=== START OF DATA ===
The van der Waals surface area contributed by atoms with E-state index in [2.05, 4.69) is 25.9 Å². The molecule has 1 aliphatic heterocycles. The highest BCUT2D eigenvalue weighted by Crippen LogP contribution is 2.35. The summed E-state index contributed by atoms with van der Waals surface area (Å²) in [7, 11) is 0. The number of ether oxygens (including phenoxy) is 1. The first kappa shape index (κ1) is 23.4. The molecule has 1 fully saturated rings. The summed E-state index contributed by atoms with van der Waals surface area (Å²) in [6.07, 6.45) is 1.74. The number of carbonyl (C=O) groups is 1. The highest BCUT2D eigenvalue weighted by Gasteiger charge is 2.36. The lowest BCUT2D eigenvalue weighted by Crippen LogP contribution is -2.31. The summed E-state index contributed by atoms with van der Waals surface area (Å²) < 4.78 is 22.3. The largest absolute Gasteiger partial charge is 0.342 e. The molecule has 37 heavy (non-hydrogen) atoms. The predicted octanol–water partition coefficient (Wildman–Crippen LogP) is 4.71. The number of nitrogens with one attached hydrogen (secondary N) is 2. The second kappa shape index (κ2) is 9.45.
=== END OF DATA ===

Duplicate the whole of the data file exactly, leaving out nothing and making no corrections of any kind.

The van der Waals surface area contributed by atoms with E-state index in [2.05, 4.69) is 25.9 Å². The molecule has 1 aliphatic heterocycles. The highest BCUT2D eigenvalue weighted by Crippen LogP contribution is 2.35. The summed E-state index contributed by atoms with van der Waals surface area (Å²) in [7, 11) is 0. The number of ether oxygens (including phenoxy) is 1. The first kappa shape index (κ1) is 23.4. The molecule has 1 fully saturated rings. The summed E-state index contributed by atoms with van der Waals surface area (Å²) in [6.07, 6.45) is 1.74. The number of carbonyl (C=O) groups is 1. The highest BCUT2D eigenvalue weighted by Gasteiger charge is 2.36. The lowest BCUT2D eigenvalue weighted by Crippen LogP contribution is -2.31. The summed E-state index contributed by atoms with van der Waals surface area (Å²) < 4.78 is 22.3. The largest absolute Gasteiger partial charge is 0.342 e. The molecule has 37 heavy (non-hydrogen) atoms. The predicted octanol–water partition coefficient (Wildman–Crippen LogP) is 4.71. The number of nitrogens with one attached hydrogen (secondary N) is 2. The second kappa shape index (κ2) is 9.45.